People with mental health problems say that the social stigma attached to mental ill health and the discrimination they experience can make their difficulties worse and make it harder to recover.
Mental illness is common. It affects thousands of people in the UK, and their friends, families, work colleagues and society in general.
- one in four people will experience a mental health problem at some point in their lives.
- around one in ten children experience mental health problems.
- depression affects around one in 12 of the whole population.
- rates of self harm in the UK are the highest in Europe at 400 per 100,000.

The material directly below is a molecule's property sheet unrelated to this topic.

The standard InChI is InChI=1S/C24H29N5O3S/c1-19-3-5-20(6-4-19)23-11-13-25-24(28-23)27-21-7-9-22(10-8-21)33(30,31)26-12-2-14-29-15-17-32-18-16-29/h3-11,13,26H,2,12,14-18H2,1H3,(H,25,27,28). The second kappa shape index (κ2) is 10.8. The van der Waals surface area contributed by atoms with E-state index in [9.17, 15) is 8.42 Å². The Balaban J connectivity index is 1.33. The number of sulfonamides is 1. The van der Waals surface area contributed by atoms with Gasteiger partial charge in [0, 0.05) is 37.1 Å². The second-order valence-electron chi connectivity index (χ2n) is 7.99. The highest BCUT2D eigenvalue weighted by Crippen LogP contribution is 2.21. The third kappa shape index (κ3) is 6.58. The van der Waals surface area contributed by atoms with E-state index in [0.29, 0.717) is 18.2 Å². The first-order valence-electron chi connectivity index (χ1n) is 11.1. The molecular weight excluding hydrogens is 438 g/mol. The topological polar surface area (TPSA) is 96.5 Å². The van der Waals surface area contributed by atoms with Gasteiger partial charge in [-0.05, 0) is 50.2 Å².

- 450 million people world wide have a mental health problem.
Most people who experience mental health problems recover fully, or are able to live with and manage them, especially if they get help early on.
But even though so many people are affected, there is a strong social stigma attached to mental ill health and people with mental health problems can experience discrimination in all aspects of their lives.
Many people’s problems are made worse by the stigma and discrimination they experience from society, but also from families, friends and employers.
Nearly nine out of ten people with mental health problems say that stigma and discrimination have a negative effect on their lives.
We know that people with mental health problems are amongst the least likely of any group with a long term health condition or disability to:
- find work
- be in a steady, long term relationship
- live in decent housing
- be socially included in mainstream society.